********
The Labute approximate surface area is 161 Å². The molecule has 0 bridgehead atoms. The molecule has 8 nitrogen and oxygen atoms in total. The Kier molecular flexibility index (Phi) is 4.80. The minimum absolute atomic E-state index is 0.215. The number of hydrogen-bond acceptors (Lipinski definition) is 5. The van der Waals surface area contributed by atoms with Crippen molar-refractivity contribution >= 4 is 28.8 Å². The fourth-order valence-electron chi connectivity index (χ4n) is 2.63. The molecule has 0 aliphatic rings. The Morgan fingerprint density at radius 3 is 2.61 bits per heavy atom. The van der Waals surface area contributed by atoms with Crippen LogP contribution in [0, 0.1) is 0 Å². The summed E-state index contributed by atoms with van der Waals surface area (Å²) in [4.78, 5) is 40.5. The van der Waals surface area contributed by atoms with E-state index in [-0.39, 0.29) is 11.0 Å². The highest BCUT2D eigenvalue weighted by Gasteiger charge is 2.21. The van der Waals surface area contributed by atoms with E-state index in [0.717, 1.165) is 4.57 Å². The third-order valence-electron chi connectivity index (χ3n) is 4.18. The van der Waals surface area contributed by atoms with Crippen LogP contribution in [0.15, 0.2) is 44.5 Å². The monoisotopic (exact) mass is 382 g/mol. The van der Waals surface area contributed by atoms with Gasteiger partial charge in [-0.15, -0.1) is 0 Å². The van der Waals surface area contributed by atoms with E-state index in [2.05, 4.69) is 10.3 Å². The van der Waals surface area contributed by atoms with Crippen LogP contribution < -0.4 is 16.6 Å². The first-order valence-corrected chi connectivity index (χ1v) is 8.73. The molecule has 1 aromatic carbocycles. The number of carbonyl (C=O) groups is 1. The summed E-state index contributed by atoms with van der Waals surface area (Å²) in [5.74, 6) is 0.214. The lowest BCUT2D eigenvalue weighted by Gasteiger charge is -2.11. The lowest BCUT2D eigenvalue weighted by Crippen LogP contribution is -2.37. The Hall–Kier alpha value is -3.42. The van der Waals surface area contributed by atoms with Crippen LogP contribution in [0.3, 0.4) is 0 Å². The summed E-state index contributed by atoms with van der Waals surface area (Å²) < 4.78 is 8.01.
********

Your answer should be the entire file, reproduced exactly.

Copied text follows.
The Labute approximate surface area is 161 Å². The molecule has 0 bridgehead atoms. The molecule has 8 nitrogen and oxygen atoms in total. The Kier molecular flexibility index (Phi) is 4.80. The minimum absolute atomic E-state index is 0.215. The number of hydrogen-bond acceptors (Lipinski definition) is 5. The van der Waals surface area contributed by atoms with Crippen molar-refractivity contribution >= 4 is 28.8 Å². The fourth-order valence-electron chi connectivity index (χ4n) is 2.63. The molecule has 0 aliphatic rings. The Morgan fingerprint density at radius 3 is 2.61 bits per heavy atom. The van der Waals surface area contributed by atoms with Crippen LogP contribution in [0, 0.1) is 0 Å². The summed E-state index contributed by atoms with van der Waals surface area (Å²) in [4.78, 5) is 40.5. The van der Waals surface area contributed by atoms with E-state index in [-0.39, 0.29) is 11.0 Å². The highest BCUT2D eigenvalue weighted by Gasteiger charge is 2.21. The van der Waals surface area contributed by atoms with E-state index in [0.717, 1.165) is 4.57 Å². The third-order valence-electron chi connectivity index (χ3n) is 4.18. The van der Waals surface area contributed by atoms with Crippen LogP contribution in [0.15, 0.2) is 44.5 Å². The monoisotopic (exact) mass is 382 g/mol. The van der Waals surface area contributed by atoms with Gasteiger partial charge in [-0.15, -0.1) is 0 Å². The van der Waals surface area contributed by atoms with E-state index in [2.05, 4.69) is 10.3 Å². The van der Waals surface area contributed by atoms with Crippen LogP contribution < -0.4 is 16.6 Å². The first-order valence-corrected chi connectivity index (χ1v) is 8.73. The molecule has 1 aromatic carbocycles. The number of carbonyl (C=O) groups is 1. The summed E-state index contributed by atoms with van der Waals surface area (Å²) in [5.74, 6) is 0.214. The lowest BCUT2D eigenvalue weighted by Gasteiger charge is -2.11. The lowest BCUT2D eigenvalue weighted by Crippen LogP contribution is -2.37. The Hall–Kier alpha value is -3.42. The van der Waals surface area contributed by atoms with Crippen LogP contribution in [0.3, 0.4) is 0 Å². The summed E-state index contributed by atoms with van der Waals surface area (Å²) < 4.78 is 8.01.